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Backing Victoria as a cyber security leader

The Victorian Government is backing a new university degree aimed at addressing a skills shortage in one of the world’s fastest growing industries.

Victorian Minister for Training and Skills Gayle Tierney has announced $1 million for Deakin University’s Bachelor of Cyber Security, which has been used to develop the degree and for industry certification licences, ensuring rigorous standards are met.

Cyber security graduates are vital in the growing fight against cybercrime, which affected almost half of small and medium Australian businesses in 2015 and costs the nation’s economy about $17 billion a year.

The Bachelor of Cyber Security, which had its first intake in 2017, was developed with Deakin’s Cyber Security Industry Partnership members including Dimension Data, ANZ Bank and the National Australia Bank.

Up to 50 jobs are available at Dimension Data, Deakin, NAB or ANZ for the first lot of graduates who will be equipped with the skills necessary to investigate and combat cybercrime.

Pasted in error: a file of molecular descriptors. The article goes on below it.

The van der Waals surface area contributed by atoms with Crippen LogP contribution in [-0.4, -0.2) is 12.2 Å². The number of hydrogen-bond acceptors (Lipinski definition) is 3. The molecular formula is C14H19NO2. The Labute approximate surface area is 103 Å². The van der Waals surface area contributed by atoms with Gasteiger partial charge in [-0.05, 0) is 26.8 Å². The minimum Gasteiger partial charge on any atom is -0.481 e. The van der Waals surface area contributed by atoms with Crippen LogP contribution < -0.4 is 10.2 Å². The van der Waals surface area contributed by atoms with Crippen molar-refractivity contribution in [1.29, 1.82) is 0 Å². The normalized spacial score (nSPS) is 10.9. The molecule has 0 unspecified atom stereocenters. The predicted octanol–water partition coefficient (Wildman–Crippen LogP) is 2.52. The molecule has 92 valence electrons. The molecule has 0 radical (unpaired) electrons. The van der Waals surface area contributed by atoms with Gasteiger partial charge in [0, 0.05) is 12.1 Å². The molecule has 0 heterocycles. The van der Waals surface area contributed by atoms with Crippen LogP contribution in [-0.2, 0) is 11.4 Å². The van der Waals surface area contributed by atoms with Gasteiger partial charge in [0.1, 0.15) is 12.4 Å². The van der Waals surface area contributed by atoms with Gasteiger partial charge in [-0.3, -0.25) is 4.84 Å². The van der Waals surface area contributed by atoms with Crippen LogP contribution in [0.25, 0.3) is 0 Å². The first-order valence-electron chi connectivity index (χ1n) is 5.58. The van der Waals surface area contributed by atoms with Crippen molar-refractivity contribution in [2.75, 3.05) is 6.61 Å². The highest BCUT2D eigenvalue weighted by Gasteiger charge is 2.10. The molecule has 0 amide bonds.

Deakin and Box Hill Institute of TAFE are working together to provide pathways for students undertaking Box Hill’s new Advanced Diploma of Cyber Security into the bachelor program.

The new Advanced Diploma builds on the Certificate IV in Cyber Security, both of which were developed after Box Hill secured funding through the Victorian Government’s TAFE Back to Work Fund.

There is a significant lack of cyber security professionals in Australia.

A survey commissioned by Intel Security estimates that about a fifth of cybersecurity jobs could go unfilled by 2020.

Through Skills First, the Victorian Government is overhauling Victoria’s training and TAFE system, making sure everyone has access to high quality training to get a job and industry has the skilled workforce it needs.

Source: Vic Government

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